I was in my 6th grade classroom with my amazing teacher. This was the early 90’s and people were scared and more uncertain. I’m not saying that fear has dissipated but the initial mystery had us all frightened. My teacher gave us a lesson on what it is and how you can catch it, and mainly – all the ways you can’t catch it. I remember that conversation distinctly and how it helped alleviate some of my fear. Little did I know, I’d remember and need my teacher’s words not long after.
When I was 13, a few years later, someone VERY close to me pulled me aside and told me had contracted HIV. I was crushed and heartbroken. This was a family member, and one of the most important people in my life. I feared the unknown in general, but this was a HUGE unknown to me. Over 20 years later, this is still an important cause to me. Every week, over 7,000 young women around the world contract HIV – according to UNAIDS. That means that there’s a new young woman impacted every two minutes. Young women aged 10-24 are twice as likely to contract HIV as males the same age. Today, young people make up over 20% of HIV/AIDS cases in the US, and according to the CDC, young people between the ages of 13 and 24 account for just over one in five HIV diagnoses. This is staggering to me after all this time with what I have learned.
It’s over 30 years later, and HIV is still here. Not only that, 30% of people globally who are HIV positive don’t know that they are. The vast majority of people living with HIV are located in low and middle income countries. There’s an estimated 25.5 million living in sub-Saharan Africa and among this group, 19.4 million are living in East and Southern Africa. This group saw 44% of new HIV infections globally in 2016. 1 million peple died of HIV-related illnesses in 2016, according to the World Health Organization, and almost half of these deaths occurred in sub-Saharan Africa. Every day, 400 children newly contract HIV, with 290 children dying of AIDS related illnesses, according to UNAIDS – Children and HIV Fact Sheet July 2016.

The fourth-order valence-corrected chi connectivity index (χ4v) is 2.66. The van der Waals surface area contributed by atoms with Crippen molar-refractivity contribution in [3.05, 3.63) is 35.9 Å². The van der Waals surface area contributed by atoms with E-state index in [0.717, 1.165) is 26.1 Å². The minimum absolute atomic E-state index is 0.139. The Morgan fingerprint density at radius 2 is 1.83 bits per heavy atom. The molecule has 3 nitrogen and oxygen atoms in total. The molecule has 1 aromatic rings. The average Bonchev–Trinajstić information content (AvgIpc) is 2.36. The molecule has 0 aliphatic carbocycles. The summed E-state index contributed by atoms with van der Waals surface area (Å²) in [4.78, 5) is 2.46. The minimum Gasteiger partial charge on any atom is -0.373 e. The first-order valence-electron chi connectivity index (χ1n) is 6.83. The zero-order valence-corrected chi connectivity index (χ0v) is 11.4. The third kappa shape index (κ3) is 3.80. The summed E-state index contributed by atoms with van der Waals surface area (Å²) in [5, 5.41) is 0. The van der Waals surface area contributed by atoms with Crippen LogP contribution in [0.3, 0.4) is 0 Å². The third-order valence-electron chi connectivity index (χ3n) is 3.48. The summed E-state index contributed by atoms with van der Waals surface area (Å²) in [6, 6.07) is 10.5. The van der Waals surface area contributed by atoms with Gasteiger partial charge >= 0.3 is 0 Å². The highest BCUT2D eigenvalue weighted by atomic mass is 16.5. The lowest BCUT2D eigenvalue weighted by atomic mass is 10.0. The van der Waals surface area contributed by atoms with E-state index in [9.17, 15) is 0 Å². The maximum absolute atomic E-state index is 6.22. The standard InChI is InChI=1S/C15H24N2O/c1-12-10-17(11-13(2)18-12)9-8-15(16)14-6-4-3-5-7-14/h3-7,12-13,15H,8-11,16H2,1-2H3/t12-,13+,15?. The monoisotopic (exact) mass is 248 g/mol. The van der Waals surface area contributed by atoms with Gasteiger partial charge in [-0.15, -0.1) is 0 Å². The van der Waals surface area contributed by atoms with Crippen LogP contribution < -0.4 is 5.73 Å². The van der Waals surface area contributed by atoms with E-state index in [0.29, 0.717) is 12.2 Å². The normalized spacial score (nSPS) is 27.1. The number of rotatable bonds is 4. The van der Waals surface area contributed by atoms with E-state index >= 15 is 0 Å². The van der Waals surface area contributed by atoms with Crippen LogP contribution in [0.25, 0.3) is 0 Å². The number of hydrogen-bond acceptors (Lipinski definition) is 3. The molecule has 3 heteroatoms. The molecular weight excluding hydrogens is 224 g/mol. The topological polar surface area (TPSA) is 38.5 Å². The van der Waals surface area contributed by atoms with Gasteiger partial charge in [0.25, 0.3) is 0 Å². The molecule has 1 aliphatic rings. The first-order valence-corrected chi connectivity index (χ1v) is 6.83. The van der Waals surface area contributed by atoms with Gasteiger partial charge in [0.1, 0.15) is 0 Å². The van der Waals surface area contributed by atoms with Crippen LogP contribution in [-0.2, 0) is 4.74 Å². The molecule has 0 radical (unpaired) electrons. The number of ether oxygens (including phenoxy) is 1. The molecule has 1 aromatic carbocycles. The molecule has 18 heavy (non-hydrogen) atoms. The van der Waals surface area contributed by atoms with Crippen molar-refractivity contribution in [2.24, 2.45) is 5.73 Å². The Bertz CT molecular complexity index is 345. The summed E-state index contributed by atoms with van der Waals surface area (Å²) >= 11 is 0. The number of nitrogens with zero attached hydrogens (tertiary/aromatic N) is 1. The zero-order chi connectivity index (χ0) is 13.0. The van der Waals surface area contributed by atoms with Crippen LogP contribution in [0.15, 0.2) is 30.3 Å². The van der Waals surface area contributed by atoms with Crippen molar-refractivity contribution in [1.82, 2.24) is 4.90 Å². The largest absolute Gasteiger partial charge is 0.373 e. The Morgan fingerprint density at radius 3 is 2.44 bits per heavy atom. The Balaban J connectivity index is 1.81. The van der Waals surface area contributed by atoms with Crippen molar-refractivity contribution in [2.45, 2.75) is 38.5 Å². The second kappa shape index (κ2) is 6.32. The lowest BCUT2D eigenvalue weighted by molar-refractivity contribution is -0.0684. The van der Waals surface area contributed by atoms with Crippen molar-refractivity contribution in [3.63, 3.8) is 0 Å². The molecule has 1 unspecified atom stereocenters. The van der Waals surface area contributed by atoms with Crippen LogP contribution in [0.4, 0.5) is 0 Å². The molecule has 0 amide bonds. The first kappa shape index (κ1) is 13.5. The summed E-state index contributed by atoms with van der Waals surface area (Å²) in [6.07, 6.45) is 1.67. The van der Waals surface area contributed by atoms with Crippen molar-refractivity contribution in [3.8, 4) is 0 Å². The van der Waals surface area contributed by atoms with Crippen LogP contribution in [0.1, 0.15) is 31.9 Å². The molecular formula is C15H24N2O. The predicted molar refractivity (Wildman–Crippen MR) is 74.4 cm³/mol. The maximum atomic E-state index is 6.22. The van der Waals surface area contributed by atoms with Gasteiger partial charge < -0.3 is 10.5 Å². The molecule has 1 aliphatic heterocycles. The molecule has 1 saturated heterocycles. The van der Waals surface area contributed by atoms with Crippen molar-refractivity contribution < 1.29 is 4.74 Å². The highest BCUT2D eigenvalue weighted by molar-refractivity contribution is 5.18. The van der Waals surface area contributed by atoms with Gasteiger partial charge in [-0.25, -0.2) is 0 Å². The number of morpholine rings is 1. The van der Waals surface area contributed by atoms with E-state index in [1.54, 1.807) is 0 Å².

For more information, you can check out Johnson & Johnson’s Make HIV History page here. Treatments for HIV have improved, including a promising possible HIV vaccine being developed by Johnson & Johnson which they announced at this year’s Global Citizen Festival. For more info:
Will you join us to make HIV history?
I was selected for this opportunity as a member of CLEVER and the content and opinions expressed here are all my own.